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Thursday, May 2, 2002
We all know the famous card counting method developed by Edward Thorp gives an edge to the player playing Blackjack. In this newsletter we will see how we can apply this great concept to my Derivative Method in order to even further increase your winning chances in casino gambling.
Let's start first with a refresher on this famous card counting method.
In blackjack, your
probability of winning a particular hand is very dependent upon the mix of the cards
remaining to be played. If this mix of cards happens to contain an abundance of high value
cards (ex. 10's), then your chances of winning increases. On the other hand, if the mix
contains an abundance of low cards (ex. 2 through 6), then your chances of winning are not
good. This has been proven over and over again by countless millions of computer studies,
i.e. a deck (or shoe) rich in tens will favor the player and a deck deficient in tens or
containing an excess of low cards will favor the dealer.
A counter now enjoys the ideal playing conditions. If the count is positive, his/her chances of winning increase and therefore bets larger amounts. If the count is negative, the counter bets the 1 minimum or nothing at all (why bet when the dealer's chances of winning are greater than yours?) Thus over the long run, card counters lose as little as possible when their chances of winning are poor but more importantly, they win much more when they have the advantage. In fact a counter has up to a 1 to 2% advantage over the casino.
Now, how do we apply this wonderful concept to the derivative method, so this privilege will not remain only for blackjack but can be used in other games as well, as if you recall the derivative method is applicable to any game using any system.
To quickly summarize the derivative method, it's a means to skip failure points of a system and play only in favorable conditions, thus avoiding you to get caught in a losing streak. The derivative method was fully documented in the newsletter of February 14, 2002, that you can find by clicking: http://www.letstalkwinning.com/winalert_February14_2002.htm.
The derivative method requires you to approach a table, start tracking the decisions without betting and apply the system on paper until the system reaches a failure point. Then you would join the game and apply your system. Having skipped the losing streak, your chances of winning are highly increased, unless, of course, two losing streaks occur back to back. Then you would need to apply the second level of the derivative method, which requires more patience and more tracking.
At times, however, the tables are quite crowded and it is impractical to apply the derivative method as documented, because the minute you want to join the game, you can't find an empty seat at that table. So, now comes the card counting concept mixed with the derivative method handy.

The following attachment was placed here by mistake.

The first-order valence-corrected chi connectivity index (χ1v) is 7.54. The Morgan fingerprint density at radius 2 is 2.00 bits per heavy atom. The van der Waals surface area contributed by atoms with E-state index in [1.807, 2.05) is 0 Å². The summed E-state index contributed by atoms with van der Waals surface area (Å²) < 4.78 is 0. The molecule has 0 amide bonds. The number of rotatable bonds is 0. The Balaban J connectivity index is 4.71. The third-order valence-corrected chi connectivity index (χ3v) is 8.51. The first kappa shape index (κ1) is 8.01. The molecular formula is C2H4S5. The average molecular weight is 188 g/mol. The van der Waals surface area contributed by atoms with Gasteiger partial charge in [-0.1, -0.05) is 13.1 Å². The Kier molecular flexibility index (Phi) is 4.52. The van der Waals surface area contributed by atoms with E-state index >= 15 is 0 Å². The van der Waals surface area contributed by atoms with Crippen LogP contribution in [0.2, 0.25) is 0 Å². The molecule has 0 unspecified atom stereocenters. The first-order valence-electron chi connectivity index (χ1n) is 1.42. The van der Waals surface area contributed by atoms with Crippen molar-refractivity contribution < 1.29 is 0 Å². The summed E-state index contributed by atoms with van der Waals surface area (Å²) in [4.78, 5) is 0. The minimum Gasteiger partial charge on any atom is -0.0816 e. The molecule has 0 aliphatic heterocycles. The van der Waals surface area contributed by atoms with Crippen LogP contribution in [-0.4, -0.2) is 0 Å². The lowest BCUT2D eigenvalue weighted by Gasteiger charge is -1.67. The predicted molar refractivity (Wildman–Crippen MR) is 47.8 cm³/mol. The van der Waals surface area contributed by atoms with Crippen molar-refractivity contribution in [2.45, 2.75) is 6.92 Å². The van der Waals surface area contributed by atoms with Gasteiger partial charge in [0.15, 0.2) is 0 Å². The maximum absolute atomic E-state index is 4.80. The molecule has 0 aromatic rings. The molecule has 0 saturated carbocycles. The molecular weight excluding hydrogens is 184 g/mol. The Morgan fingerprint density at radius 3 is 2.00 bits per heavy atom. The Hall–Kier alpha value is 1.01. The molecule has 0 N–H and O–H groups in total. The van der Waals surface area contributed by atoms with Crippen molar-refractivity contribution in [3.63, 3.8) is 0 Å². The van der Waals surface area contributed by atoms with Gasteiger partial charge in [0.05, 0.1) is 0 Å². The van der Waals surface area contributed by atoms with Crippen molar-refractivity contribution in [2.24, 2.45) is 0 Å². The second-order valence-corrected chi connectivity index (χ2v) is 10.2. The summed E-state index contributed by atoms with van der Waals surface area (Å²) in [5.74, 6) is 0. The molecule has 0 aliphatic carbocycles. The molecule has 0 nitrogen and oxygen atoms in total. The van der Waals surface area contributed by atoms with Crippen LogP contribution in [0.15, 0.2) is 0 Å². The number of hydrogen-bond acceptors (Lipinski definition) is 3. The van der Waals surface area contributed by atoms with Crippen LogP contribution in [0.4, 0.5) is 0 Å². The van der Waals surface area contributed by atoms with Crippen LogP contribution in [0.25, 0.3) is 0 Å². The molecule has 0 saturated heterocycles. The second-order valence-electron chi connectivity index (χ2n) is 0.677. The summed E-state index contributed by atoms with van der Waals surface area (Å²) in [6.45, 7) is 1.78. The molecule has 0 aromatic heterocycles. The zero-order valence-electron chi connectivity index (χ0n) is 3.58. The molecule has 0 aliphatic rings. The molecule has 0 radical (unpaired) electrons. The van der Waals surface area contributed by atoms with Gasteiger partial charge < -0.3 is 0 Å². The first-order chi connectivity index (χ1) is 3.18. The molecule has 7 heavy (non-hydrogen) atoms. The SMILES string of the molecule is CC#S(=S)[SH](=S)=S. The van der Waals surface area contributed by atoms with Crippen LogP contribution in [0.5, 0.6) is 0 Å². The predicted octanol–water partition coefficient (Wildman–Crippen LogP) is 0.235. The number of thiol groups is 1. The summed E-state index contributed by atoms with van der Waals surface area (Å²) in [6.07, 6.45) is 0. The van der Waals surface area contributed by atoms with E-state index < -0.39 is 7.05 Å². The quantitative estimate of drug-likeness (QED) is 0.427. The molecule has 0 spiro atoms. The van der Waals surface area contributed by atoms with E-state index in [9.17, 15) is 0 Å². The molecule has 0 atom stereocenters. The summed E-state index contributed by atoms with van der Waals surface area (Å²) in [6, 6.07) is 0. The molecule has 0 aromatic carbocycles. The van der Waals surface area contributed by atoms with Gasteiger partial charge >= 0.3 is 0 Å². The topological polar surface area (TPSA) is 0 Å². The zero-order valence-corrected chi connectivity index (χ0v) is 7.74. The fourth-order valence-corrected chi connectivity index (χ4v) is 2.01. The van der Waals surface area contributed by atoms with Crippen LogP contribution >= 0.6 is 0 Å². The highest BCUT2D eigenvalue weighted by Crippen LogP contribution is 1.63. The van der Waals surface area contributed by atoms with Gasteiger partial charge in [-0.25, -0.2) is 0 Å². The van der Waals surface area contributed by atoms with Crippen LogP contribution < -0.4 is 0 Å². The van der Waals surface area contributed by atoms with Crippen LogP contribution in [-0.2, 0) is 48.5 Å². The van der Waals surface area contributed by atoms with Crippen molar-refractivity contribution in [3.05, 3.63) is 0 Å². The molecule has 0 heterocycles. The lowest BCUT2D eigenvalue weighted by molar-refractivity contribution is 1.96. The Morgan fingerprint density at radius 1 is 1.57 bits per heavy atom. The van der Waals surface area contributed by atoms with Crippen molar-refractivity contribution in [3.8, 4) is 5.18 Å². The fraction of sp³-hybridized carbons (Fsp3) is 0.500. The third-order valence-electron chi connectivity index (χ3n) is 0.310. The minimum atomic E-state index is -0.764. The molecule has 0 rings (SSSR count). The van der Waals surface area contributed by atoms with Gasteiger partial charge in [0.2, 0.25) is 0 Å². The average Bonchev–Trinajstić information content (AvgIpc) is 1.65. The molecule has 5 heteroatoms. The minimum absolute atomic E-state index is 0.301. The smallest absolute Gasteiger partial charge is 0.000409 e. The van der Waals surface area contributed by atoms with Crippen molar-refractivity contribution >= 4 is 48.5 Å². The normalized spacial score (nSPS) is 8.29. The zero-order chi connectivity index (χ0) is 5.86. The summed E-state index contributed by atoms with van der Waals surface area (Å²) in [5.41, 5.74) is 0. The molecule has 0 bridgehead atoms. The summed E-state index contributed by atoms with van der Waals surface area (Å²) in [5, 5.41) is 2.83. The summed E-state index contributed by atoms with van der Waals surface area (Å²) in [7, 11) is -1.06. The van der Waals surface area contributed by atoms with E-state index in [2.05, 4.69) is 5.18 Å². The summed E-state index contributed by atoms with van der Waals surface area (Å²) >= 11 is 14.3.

Let me explain. You join the table as soon as you find an empty seat. Instead of waiting, not betting and tracking, which will not be tolerated, you start applying your system right away. However, you use the smallest unit possible. Win or lose some bets, you keep on using the smallest amounts you can bet, as if you were counting cards and the result was negative numbers. Then, when an unavoidable losing streak occurs, you don't lose that much as your bets were small. This would mark your failing point. After a few consecutive wins, which is equivalent to counting positive numbers, you are ready to apply the system at its full fledge and would increase your betting unit by 5 or 10 times the units with which you initially started off.
This will enable you a similar advantage and results to card counting in blackjack.
I have tried this with FBMP (Flat Bet Mini Play - Baccarat system) last week and was very successful. I was using the straight method with flat bets using initially $20 chips, which were the minimum at the Baccarat tables in Casino of Montreal. My profits and losses were slowly fluctuating with the normal winning tendency of the FBMP system. Towards one fourth of the shoe, I encountered 8 consecutive losses, which brought me to -4 units as I was up +4 before it happened. After that, two consecutive wins marked the beginning of a winning streak. I raised my bets to $200 a unit. Wins and losses now fluctuated in a more positive way. At this stage I was up by 6 units using $200 units.
So, it's easy to do the math. I was down by 4 units with $20 chips being at -$80. Then won 2 units on a Player bet being at -$40. Then was up by 6 units with $200, gaining $1200 minus commissions on 4 banker bet winnings, that is +$1160, overall profiting $1160 -$40 or $1120.
You're welcome to test this combined concept and I am sure you will be satisfied with the results.
all the best,
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